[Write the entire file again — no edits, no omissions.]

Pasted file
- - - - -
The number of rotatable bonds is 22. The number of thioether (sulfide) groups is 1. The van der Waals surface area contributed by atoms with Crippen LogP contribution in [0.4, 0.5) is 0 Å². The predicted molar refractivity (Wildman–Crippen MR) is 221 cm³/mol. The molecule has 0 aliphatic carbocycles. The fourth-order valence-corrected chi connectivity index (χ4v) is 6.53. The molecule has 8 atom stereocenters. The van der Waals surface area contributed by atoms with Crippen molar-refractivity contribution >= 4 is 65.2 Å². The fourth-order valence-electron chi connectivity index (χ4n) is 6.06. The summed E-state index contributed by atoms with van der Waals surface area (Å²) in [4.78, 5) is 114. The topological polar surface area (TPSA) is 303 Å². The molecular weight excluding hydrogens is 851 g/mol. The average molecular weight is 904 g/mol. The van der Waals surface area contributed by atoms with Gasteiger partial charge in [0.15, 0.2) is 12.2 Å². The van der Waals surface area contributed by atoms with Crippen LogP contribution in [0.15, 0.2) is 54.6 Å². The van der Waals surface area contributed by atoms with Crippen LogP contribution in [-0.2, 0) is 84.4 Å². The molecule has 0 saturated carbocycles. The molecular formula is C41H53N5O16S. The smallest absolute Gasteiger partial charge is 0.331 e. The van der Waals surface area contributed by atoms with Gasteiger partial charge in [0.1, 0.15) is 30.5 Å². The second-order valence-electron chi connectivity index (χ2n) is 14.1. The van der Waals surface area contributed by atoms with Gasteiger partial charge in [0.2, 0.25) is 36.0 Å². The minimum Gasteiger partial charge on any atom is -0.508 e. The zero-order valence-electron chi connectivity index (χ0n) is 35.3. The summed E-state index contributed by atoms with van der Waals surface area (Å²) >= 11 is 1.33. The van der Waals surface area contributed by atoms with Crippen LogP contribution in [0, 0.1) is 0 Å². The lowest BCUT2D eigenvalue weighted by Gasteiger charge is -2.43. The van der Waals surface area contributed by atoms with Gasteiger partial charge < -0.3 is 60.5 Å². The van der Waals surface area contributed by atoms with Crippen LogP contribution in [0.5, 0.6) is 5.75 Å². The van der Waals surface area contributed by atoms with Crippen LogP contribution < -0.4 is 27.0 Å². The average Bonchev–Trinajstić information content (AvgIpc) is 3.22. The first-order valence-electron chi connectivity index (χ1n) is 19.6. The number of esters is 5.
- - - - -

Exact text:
The number of rotatable bonds is 22. The number of thioether (sulfide) groups is 1. The van der Waals surface area contributed by atoms with Crippen LogP contribution in [0.4, 0.5) is 0 Å². The predicted molar refractivity (Wildman–Crippen MR) is 221 cm³/mol. The molecule has 0 aliphatic carbocycles. The fourth-order valence-corrected chi connectivity index (χ4v) is 6.53. The molecule has 8 atom stereocenters. The van der Waals surface area contributed by atoms with Crippen molar-refractivity contribution >= 4 is 65.2 Å². The fourth-order valence-electron chi connectivity index (χ4n) is 6.06. The summed E-state index contributed by atoms with van der Waals surface area (Å²) in [4.78, 5) is 114. The topological polar surface area (TPSA) is 303 Å². The molecular weight excluding hydrogens is 851 g/mol. The average molecular weight is 904 g/mol. The van der Waals surface area contributed by atoms with Gasteiger partial charge in [0.15, 0.2) is 12.2 Å². The van der Waals surface area contributed by atoms with Crippen LogP contribution in [0.15, 0.2) is 54.6 Å². The van der Waals surface area contributed by atoms with Crippen LogP contribution in [-0.2, 0) is 84.4 Å². The molecule has 0 saturated carbocycles. The molecular formula is C41H53N5O16S. The smallest absolute Gasteiger partial charge is 0.331 e. The van der Waals surface area contributed by atoms with Gasteiger partial charge in [0.1, 0.15) is 30.5 Å². The second-order valence-electron chi connectivity index (χ2n) is 14.1. The van der Waals surface area contributed by atoms with Gasteiger partial charge in [0.2, 0.25) is 36.0 Å². The minimum Gasteiger partial charge on any atom is -0.508 e. The zero-order valence-electron chi connectivity index (χ0n) is 35.3. The summed E-state index contributed by atoms with van der Waals surface area (Å²) >= 11 is 1.33. The van der Waals surface area contributed by atoms with Crippen LogP contribution in [0, 0.1) is 0 Å². The lowest BCUT2D eigenvalue weighted by Gasteiger charge is -2.43. The van der Waals surface area contributed by atoms with Gasteiger partial charge < -0.3 is 60.5 Å². The van der Waals surface area contributed by atoms with Crippen LogP contribution in [0.5, 0.6) is 5.75 Å². The van der Waals surface area contributed by atoms with Crippen LogP contribution < -0.4 is 27.0 Å². The average Bonchev–Trinajstić information content (AvgIpc) is 3.22. The first-order valence-electron chi connectivity index (χ1n) is 19.6. The number of esters is 5.